While everyone considers solid state drives to be the fastest storage with modern technology, this is actually not the case as RAM is much faster than any other. SSD, although it is true that we are talking about volatile memory, which will lose data when we turn off the computer. There are indeed more disadvantages to RAM drives than advantages, but we’re going to explain what they are and what they contribute before diving into that.
What is a RAM disk?
The first thing you should know is that Do not confuse a RAM disk with a RAM disk … RAM disks are hardware devices that allow you to plug RAM modules into sockets, usually PCI-Express, in order to use them as storage devices, and the point is, with a RAM disk, you can create RAM disks, but these are different things.
A RAM Disk is a virtual drive that can be created by software using RAM. Basically, you are telling the operating system to reserve some of the RAM for use as storage so that it can read and write to it as if it were a hard drive or SSD. RAM can be 10x faster than SSD, so that should provide excellent performance, right?
Decades ago, computers had almost no storage space, and the idea of having a dedicated hard drive was almost a dream. The first consumer hard drives were introduced in 1980, had 5MB capacities and in those days cost about $ 1,500 (before that, most of the data was stored on floppy disks). In addition to being so small, hard drives were extremely slow compared to what we have today, so in an effort to improve speed and load games and programs faster, RAM drives were invented to get around this speed limitation.
What are the advantages and disadvantages? Is it worth it for gaming?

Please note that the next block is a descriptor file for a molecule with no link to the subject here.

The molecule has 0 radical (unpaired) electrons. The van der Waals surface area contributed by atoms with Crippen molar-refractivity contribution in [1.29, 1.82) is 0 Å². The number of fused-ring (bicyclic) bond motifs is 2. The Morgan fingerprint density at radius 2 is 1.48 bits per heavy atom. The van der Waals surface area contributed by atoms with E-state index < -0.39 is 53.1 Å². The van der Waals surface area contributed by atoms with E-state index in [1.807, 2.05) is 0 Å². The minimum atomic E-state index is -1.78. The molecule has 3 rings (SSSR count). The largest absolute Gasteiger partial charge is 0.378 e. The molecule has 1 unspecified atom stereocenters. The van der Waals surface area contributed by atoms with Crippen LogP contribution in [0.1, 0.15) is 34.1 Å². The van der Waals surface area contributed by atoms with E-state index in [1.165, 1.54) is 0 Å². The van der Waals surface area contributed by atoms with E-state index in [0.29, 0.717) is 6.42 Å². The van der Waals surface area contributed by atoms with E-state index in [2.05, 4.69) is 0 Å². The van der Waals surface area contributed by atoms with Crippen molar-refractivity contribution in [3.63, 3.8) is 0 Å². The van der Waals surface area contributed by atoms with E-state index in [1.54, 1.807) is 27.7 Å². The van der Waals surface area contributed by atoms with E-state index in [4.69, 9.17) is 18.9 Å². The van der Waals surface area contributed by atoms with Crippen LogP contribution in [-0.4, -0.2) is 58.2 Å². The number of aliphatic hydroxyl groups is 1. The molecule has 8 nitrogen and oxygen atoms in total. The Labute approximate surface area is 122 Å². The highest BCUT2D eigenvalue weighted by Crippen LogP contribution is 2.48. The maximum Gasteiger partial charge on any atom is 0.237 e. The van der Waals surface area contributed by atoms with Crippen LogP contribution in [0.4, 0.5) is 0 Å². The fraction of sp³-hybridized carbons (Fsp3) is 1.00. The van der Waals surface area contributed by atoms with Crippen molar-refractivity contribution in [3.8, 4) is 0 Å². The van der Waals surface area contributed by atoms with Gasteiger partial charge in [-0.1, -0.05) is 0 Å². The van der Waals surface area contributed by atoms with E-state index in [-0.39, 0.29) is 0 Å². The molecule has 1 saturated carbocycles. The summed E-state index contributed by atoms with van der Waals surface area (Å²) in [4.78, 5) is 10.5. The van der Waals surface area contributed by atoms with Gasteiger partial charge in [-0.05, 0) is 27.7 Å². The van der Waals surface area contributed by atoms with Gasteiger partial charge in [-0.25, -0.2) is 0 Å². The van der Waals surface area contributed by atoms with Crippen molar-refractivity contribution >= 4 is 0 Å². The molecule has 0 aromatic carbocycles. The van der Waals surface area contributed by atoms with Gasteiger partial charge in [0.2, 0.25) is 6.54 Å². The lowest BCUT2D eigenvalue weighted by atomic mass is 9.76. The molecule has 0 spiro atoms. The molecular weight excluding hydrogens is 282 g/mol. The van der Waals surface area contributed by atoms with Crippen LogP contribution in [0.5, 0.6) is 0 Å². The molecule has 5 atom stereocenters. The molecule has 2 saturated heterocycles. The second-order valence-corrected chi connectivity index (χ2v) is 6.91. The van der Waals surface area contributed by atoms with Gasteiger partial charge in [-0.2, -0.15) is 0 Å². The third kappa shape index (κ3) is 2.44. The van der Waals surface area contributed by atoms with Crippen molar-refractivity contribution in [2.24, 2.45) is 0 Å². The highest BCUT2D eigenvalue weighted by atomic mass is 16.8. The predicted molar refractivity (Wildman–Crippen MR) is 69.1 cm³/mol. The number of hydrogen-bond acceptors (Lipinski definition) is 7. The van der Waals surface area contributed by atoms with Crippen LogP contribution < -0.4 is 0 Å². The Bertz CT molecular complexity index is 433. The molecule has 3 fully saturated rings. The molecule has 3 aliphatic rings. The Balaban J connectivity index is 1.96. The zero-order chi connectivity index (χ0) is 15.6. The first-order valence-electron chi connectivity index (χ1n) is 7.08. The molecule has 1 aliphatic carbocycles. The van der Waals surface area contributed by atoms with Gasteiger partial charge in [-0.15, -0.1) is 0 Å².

In a sense, a RAM Disk is a type of solid state drive as it has no mechanical parts, but as we said earlier, it has a much faster speed than an SSD. A RAM module, running at 2666 MT / s (Mega Transfers Per Second), is equivalent to 21.328 to 21.33 MB / s (Megabytes per second), or roughly 7 GB / s. By comparison, the fastest SSDs on the market run at XNUMX GB / s, so of course the immeasurable performance is the main advantage.
However, this does not mean that games and programs will load immediately, since reading files from storage device is only part of the task of loading a game. This is why most SSDs cut boot times in half at best, and we’ve already seen that while an NVMe SSD is ten times faster than a SATA 3 SSD, it doesn’t actually cut boot times too much. All the processing of what the files contain actually creates a huge bottleneck …
On the other hand, as you know, RAM is volatile, which means that even if you can save files on a RAM disk, at the moment of a computer shutdown or power failure, you will lose everything (there are ways to reset the contents of a RAM disk to a regular hard disk when you shutdown your computer, but it also slows down startup and shutdown slightly). This also means that if you want to avoid RAM being volatile memory, it will dramatically reduce your PC’s startup and shutdown times.
Another reason why using these types of tools is problematic is that many consumer-grade motherboards only support up to 64GB of total capacity (let’s not talk about Triple-A games that take up over 100GB, they literally won’t fit in one of these discs); If you need to leave at least 8-16 GB for your normal activities, the capacity you can allocate for a RAM disk will decrease significantly and it would be absurd to invest in a very expensive 128 GB RAM kit, for example when you have solid state drives. SATA 3 1 TB for less than € 100.
While the theoretical speed offered by this type of “disk” may seem tempting, the reality is that, due to the potential for data loss, increased startup and shutdown times, and the monetary costs they have, it isn’t worth it. for a gaming PC, this is not even worth considering. They had a reason a couple of decades ago, but not today.
A utility that a RAM disk could have could be additional cache memory for the operating system, but for now it is with RAM “separate” from the regular system, that is, using a RAM disk. Otherwise it wouldn’t make sense either, because Windows already uses your system RAM as cache.